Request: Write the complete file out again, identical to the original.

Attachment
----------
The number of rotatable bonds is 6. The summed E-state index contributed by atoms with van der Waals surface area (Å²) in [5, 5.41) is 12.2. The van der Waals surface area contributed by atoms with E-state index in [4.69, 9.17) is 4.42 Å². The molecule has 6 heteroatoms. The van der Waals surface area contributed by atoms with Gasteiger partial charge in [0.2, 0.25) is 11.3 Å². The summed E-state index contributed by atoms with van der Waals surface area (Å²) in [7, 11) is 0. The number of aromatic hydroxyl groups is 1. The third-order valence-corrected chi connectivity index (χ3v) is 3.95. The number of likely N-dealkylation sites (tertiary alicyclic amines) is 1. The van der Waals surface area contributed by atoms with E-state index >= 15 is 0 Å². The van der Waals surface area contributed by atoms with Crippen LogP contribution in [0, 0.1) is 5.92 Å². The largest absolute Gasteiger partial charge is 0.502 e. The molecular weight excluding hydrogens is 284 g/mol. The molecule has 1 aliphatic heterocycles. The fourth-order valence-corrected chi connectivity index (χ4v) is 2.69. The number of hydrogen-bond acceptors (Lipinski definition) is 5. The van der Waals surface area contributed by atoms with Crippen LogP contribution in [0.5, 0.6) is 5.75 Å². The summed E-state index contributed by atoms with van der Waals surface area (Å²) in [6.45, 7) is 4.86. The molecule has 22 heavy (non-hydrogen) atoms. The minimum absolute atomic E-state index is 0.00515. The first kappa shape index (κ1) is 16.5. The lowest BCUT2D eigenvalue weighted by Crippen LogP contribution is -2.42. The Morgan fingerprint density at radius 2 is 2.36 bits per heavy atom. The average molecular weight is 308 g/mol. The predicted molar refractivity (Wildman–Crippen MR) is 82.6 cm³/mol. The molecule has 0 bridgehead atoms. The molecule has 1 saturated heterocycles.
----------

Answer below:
The number of rotatable bonds is 6. The summed E-state index contributed by atoms with van der Waals surface area (Å²) in [5, 5.41) is 12.2. The van der Waals surface area contributed by atoms with E-state index in [4.69, 9.17) is 4.42 Å². The molecule has 6 heteroatoms. The van der Waals surface area contributed by atoms with Gasteiger partial charge in [0.2, 0.25) is 11.3 Å². The summed E-state index contributed by atoms with van der Waals surface area (Å²) in [7, 11) is 0. The number of aromatic hydroxyl groups is 1. The third-order valence-corrected chi connectivity index (χ3v) is 3.95. The number of likely N-dealkylation sites (tertiary alicyclic amines) is 1. The van der Waals surface area contributed by atoms with E-state index >= 15 is 0 Å². The van der Waals surface area contributed by atoms with Crippen LogP contribution in [0, 0.1) is 5.92 Å². The largest absolute Gasteiger partial charge is 0.502 e. The molecular weight excluding hydrogens is 284 g/mol. The molecule has 1 aliphatic heterocycles. The fourth-order valence-corrected chi connectivity index (χ4v) is 2.69. The number of hydrogen-bond acceptors (Lipinski definition) is 5. The van der Waals surface area contributed by atoms with Crippen LogP contribution in [0.5, 0.6) is 5.75 Å². The summed E-state index contributed by atoms with van der Waals surface area (Å²) in [6.45, 7) is 4.86. The molecule has 22 heavy (non-hydrogen) atoms. The minimum absolute atomic E-state index is 0.00515. The first kappa shape index (κ1) is 16.5. The lowest BCUT2D eigenvalue weighted by Crippen LogP contribution is -2.42. The Morgan fingerprint density at radius 2 is 2.36 bits per heavy atom. The average molecular weight is 308 g/mol. The predicted molar refractivity (Wildman–Crippen MR) is 82.6 cm³/mol. The molecule has 0 bridgehead atoms. The molecule has 1 saturated heterocycles.